5. Finding your way around the ABS website - online!

Example of the slidesFollowing the very successful teacher professional development days around the country, ABS Education Services have added navigation assistants to our web pages that will help you find your way around the ABS website. These Powerpoint slide shows are available for the general ABS web pages (including Census, National Accounts, regional profiles, and more), Education Services specific web pages and for CensusAtSchool.

You can print these out, or download and use them to show other staff how to make the most of the amazing resource that is the ABS website.

For further information or to make suggestions please contact us (also see details below).

6. Homelessness in Australia

A new activity (Classroom Activity Geo 14 - The Homeless) explores the issue of homelessness through statistical data from the 2006 Census of Population and Housing and other ABS source material. The data provided helps to develop a picture of homelessness across the nation, with additional statistics for the homeless in the inner part of Australia’s capital cities.

To develop a more detailed picture of each capital city, this activity could be integrated with Classroom Activity Geo 13 (Moving In Moving Up) which explores the rapid changes occurring in Australia's inner cities. These activities could be especially relevant to 'city programs' that are completed by many students.

'The Homeless' activity also fits in Civics and Citizenship or in Human Development classes.

Visit the Geography Section of the Education Services website to access this and other Geography activities.

7. Have Your Say Online

picture of penABS Education Services wants to know what you think about our web pages and our resources. What do you find helpful on our website, what is not helpful, what hinders you using our pages, what assists you, how do you use ABS data, what else would be useful for you?

Please complete our on-line survey so that we can improve what we do and how we do it.

8. Recently Released Publications

Remember, all ABS publications are free to download from the ABS website.

    Australian Social Trends, June 2009 (cat. no. 4102.0)
    The June issue of Australian Social Trends includes a number of sections of interest to teachers. As well as the article on TIMSS mentioned above, this edition includes sections on Health Literacy, Casual Employees and Young people who live with their parents.
    Spreadsheets covering key population statistics, education and training data and other areas of social concern are also included.

    Information Paper: Introduction of the Pensioner and Beneficiary Living Cost Index, 2009 (cat no. 6466.0)
    This publication will be especially useful to teachers of Economics. The ABS was funded by the Australian Government to develop a new index that specifically reflects changes in the living costs of pensioners and other households receiving income support from the government. It will be known as the Pensioner and Beneficiary Living Cost Index (PBLCI). The ABS will publish the PBLCI on a quarterly basis commencing on 24 August, 2009.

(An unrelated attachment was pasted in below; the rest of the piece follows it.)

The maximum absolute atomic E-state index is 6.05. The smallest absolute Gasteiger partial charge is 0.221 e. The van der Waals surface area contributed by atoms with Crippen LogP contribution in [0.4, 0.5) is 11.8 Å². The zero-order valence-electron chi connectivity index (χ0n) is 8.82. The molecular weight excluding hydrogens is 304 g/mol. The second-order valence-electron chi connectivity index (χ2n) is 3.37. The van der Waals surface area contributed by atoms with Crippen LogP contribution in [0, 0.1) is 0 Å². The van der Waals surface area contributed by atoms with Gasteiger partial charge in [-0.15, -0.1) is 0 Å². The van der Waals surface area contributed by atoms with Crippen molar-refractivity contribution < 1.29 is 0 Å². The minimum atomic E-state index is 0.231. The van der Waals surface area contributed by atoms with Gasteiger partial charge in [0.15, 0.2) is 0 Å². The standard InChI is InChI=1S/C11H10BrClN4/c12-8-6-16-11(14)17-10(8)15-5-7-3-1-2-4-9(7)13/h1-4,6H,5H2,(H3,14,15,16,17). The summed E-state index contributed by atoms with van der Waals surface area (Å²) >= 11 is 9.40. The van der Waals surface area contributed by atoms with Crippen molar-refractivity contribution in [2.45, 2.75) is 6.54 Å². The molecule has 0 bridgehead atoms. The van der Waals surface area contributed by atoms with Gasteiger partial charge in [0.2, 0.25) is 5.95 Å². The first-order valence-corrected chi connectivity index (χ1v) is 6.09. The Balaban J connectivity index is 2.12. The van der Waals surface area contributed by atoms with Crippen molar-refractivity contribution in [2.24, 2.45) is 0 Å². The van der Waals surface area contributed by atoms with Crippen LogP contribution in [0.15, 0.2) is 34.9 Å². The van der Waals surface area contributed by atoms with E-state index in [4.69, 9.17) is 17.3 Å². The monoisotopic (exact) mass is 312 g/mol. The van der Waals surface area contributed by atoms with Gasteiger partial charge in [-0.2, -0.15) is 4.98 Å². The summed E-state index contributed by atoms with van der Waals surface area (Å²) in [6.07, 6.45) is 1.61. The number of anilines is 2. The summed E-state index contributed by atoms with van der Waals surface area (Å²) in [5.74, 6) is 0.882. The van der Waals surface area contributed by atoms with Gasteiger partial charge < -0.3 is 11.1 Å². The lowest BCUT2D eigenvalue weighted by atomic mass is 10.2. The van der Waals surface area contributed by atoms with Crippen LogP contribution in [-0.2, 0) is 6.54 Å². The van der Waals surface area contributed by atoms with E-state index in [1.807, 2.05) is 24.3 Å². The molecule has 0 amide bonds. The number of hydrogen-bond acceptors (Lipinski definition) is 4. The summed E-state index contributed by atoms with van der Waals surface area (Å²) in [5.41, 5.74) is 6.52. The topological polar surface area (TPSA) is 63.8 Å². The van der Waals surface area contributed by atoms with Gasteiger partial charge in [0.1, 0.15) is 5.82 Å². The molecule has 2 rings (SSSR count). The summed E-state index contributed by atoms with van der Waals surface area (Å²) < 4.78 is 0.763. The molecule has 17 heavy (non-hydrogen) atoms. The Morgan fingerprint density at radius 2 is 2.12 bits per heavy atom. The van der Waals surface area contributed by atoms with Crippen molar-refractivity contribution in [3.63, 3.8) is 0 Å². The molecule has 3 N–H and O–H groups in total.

This paper provides an overview of the new index, its relationship to Consumer Price Index (CPI) and quarterly movements for the period June 2007 to June 2008.

    Environment and Energy News, June 2009 (cat. no. 4653.0)
    This newsletter from the ABS Centre of Environment and Energy Statistics (CEES) is published twice a year and highlights developments in environment and energy statistics. This edition includes articles on water use, land management, energy accounts and environmental views and behaviours.

    Self-employed Aboriginal and Torres Strait Islander People, 2006 (cat. no. 4722.0.55.009)
    This snapshot describes the characteristics of Indigenous people who indicated they were self-employed in the 2006 Census. Characteristics included in the analysis are age, sex, hours worked, income, industry of employment and occupation.

    Housing Finance, Australia, May 2009 (cat. no. 5609.0)
    This publication contains time series data for secured and unsecured housing finance commitments for owner occupation, commitments for conastruction or purchase of dwellings for rent or resale, and loans outstanding for individuals/households for housing. Also included is the number and value of commitments made by banks, permanent building societies, wholesale lenders and other lenders, provided to individuals/households. These commitments are classified by construction of dwellings, purchase of new and established dwellings, refinancing of existing dwellings and alterations and additions to dwellings.

You can view the full range of previously released publications and upcoming releases from the ABS home page under Product Releases.

9. Contact details
        How to contact ABS Education Services

        Free Call: 1800 623 273
        email: education@abs.gov.au

        Mail: GPO Box 2796
        Melbourne, 3001


        Education News is a totally free resource that aims to assist teachers use ABS data in their classroom. When you subscribe you will be notified of each new edition as it is published.